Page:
This question relates to UK employment. In addition, it does not concern me, I am asking on behalf of someone else.
The person in question has had an up and down relationship with their manager for a while but overall things have been working well enough. However a recent decision by the manager seemed rather unreasonable and was but with no real explanation or justification given. The decision was questioned because the employee has extensive experience on the subject matter and the manager does not, and was undertaken in a sensitive fashion. However, the manager has been quite intransigent about it, even going so far as to threaten that they would "talk to HR" (although about what exactly wasn't clear). Attempts by the employee to do the task assigned in a manner consistent with the quality and care that they expect from themselves and which would not be unreasonably expected by an employer, have been rebuffed (basically, doing some work on their own time, voluntarily and with no expectation of reward).
The employee would really like to sort this out in an informal manner and has been exploring the possibility of mediation which was recommended by ACAS, but it isn't clear what rights, if any, the employee has to request it or if there is any onus on an employer to go down this route if requested. This is particularly pressing since the manager is now talking about a performance improvement plan, which seems rather unjustified since previous appraisals have all been graded at a level where there is only one better mark possible. This is rather a blunt instrument to wield so freely and it is starting to look more like a personal witch hunt (for reference, I found this article on the Guardian).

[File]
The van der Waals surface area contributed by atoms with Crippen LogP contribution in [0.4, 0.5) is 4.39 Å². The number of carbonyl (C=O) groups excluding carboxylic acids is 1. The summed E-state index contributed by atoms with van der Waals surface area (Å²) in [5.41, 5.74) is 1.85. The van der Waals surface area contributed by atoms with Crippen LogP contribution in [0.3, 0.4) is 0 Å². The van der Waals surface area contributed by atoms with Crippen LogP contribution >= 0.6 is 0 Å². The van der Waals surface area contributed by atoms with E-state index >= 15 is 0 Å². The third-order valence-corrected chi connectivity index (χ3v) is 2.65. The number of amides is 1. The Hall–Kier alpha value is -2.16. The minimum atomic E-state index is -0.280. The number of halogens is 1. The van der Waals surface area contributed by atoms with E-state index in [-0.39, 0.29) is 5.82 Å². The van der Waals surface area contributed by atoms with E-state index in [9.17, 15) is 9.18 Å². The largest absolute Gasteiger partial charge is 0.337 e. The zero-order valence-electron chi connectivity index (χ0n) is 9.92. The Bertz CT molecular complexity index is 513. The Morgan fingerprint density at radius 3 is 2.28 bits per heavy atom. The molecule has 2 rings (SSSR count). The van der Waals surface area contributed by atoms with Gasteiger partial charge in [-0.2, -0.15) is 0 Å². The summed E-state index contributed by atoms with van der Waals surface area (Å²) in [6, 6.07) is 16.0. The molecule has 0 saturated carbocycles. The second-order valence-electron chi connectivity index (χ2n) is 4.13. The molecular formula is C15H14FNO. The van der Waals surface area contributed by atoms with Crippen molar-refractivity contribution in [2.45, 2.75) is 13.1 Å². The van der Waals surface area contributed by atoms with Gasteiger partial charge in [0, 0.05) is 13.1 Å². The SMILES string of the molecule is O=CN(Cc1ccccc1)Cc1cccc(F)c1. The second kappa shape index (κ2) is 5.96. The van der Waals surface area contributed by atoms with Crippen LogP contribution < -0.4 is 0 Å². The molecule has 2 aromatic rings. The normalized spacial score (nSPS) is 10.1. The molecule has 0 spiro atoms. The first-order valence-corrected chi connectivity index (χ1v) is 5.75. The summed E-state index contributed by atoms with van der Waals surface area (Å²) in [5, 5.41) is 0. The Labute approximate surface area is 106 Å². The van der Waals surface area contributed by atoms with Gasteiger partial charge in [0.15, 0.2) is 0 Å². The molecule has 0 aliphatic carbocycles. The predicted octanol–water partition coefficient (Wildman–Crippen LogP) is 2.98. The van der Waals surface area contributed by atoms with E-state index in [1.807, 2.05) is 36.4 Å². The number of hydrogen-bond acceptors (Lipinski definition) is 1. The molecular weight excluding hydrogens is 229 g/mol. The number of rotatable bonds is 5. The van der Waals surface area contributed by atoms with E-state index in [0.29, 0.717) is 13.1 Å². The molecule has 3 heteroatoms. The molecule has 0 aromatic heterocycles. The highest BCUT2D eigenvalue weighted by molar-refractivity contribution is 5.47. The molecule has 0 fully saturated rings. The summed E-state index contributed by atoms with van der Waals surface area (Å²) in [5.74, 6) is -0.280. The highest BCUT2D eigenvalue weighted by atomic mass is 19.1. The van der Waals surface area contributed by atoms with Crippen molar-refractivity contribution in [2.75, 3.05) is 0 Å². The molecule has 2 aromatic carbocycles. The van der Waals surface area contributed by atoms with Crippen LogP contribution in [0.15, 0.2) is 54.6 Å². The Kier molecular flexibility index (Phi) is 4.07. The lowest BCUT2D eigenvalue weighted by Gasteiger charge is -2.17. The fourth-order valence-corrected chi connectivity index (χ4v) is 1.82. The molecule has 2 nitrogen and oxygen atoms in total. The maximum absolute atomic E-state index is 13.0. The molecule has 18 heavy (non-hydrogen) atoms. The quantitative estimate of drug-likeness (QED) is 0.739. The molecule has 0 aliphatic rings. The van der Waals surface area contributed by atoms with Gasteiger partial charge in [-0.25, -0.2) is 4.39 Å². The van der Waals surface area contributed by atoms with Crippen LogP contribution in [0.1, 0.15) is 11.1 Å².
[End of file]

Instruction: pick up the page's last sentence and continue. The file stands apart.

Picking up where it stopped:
What rights, if any, do employees have to request mediation when the relationship and trust between themselves and their manager has broken down? And are employers in any way obliged to agree to mediation before resorting to heavy-handed actions like PIPs?